The highway between Sterling and Cooper Landing has been opening and closing as conditions in the area change due to activity and smoke from the Swan Lake fire. Facebook0TwitterEmailPrintFriendly分享Fire Chief Michelle Weston with the Girdwood Fire Department took to social media to urge residents to avoid any non-necessary trip through an area with active fire, saying “Your life is worth more than any non-necessary trip”. The Swan Lake Fire is currently at 158,042 acres with 20% containment. Residents have taken to Facebook to post photos and videos while driving through highly active fire situations along the Sterling Highway. Travel on the Sterling Highway from Watson Lake to the Seward Hwy (MP 71-26) is NOT advised and is “subject to change at any time”. Weston: “We have many large fires impacting the Parks and Sterling Highways right now. Fire Conditions and wind directions can change very quickly with wind and these extremely dry fuel conditions. Fires also create their own wind dynamics.As Alaskans we expect our highways to be open to travel no matter if there is zero visibility from snow white outs or extreme fire behavior or major fatality accidents.As the public, you need to know that an open highway, may not necessarily be a safe highway.Please plan carefully your trips through areas of active fire if you have a vehicle prone to breaking down, or family members with difficulty breathing, or are not good at driving in low visibility. A vehicle accident in these conditions could prove fatal.As firefighters we see many people die tragically on a weekly basis. We just want you all to stay safe, and stay on this earth as long as you can for those who love you.Stay safe, minimize risk and we will all get through this fire season like we did the earthquake.”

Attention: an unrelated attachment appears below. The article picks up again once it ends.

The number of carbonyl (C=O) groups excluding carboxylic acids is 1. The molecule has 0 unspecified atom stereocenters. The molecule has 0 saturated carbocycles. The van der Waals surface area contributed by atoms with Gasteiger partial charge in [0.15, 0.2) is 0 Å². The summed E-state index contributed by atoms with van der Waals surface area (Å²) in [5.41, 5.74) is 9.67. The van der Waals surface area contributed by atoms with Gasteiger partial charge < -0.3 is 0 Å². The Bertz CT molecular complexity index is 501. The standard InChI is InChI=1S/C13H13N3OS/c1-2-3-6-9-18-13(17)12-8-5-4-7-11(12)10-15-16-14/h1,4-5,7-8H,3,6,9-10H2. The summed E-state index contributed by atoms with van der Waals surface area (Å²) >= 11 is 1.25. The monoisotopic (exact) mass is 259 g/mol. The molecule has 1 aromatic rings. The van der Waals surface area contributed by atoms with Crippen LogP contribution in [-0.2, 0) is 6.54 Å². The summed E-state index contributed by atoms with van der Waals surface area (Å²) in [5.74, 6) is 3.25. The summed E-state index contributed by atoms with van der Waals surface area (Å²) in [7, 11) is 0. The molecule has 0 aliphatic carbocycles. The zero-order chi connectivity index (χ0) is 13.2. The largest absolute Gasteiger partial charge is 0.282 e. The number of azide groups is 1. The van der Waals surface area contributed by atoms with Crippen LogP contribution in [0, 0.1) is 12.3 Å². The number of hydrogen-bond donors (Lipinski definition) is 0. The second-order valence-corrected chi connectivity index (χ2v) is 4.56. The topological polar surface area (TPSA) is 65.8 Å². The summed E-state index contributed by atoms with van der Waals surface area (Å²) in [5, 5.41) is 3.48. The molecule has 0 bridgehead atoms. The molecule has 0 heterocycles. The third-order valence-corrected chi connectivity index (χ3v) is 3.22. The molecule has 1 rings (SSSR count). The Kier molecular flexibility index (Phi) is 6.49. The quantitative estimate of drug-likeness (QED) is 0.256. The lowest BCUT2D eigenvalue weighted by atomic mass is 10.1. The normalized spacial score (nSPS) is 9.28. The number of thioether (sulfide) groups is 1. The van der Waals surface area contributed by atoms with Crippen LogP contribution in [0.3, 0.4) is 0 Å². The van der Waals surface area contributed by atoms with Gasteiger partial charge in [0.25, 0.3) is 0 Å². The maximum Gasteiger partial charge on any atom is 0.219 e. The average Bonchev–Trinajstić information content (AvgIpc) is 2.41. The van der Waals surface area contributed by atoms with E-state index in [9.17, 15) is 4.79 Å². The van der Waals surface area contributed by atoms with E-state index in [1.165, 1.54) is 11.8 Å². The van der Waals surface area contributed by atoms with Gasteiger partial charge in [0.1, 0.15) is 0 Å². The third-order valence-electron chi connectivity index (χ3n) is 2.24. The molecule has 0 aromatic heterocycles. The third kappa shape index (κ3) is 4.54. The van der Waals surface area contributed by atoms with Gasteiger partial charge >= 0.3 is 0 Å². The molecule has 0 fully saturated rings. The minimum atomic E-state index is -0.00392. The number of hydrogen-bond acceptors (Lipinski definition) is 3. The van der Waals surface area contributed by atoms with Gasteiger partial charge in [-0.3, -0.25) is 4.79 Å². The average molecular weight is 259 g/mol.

Third-grader’s marriage foiled A class-three girl was saved from early marriage at Puthiabaria in the municipality area on Friday thanks to the prompt action of the local administration.Executive magistrate Anisur Rahman foiled the marriage of 11-year-old Banna Khatun with Abdur Rahman, 18, of the same area.The would-be groom and his relatives fled after the magistrate arrived.The mobile court fined the girl’s father Muktar Hossain Tk 5,000. It took undertakings from Banna and Rahman’s fathers who promised not to marry off their underage children before they reach adulthood.